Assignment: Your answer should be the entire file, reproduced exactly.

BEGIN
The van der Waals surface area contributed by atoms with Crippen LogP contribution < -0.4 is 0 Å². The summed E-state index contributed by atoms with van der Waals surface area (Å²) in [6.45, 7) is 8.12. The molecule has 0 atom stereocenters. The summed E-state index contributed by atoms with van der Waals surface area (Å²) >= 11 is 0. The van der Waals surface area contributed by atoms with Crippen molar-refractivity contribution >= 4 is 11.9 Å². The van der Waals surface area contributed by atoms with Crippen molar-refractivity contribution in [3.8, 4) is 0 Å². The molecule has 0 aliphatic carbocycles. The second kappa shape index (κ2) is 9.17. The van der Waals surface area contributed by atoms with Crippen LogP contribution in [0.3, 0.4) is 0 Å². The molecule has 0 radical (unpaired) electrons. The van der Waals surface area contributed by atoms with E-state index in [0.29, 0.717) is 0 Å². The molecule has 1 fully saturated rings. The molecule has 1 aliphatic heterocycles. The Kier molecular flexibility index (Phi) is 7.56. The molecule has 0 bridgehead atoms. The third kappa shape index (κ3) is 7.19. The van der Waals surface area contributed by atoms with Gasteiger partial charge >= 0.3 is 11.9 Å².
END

The van der Waals surface area contributed by atoms with Crippen LogP contribution < -0.4 is 0 Å². The summed E-state index contributed by atoms with van der Waals surface area (Å²) in [6.45, 7) is 8.12. The molecule has 0 atom stereocenters. The summed E-state index contributed by atoms with van der Waals surface area (Å²) >= 11 is 0. The van der Waals surface area contributed by atoms with Crippen molar-refractivity contribution >= 4 is 11.9 Å². The van der Waals surface area contributed by atoms with Crippen molar-refractivity contribution in [3.8, 4) is 0 Å². The molecule has 0 aliphatic carbocycles. The second kappa shape index (κ2) is 9.17. The van der Waals surface area contributed by atoms with Crippen LogP contribution in [0.3, 0.4) is 0 Å². The molecule has 0 radical (unpaired) electrons. The van der Waals surface area contributed by atoms with E-state index in [0.29, 0.717) is 0 Å². The molecule has 1 fully saturated rings. The molecule has 1 aliphatic heterocycles. The Kier molecular flexibility index (Phi) is 7.56. The molecule has 0 bridgehead atoms. The third kappa shape index (κ3) is 7.19. The van der Waals surface area contributed by atoms with Gasteiger partial charge >= 0.3 is 11.9 Å².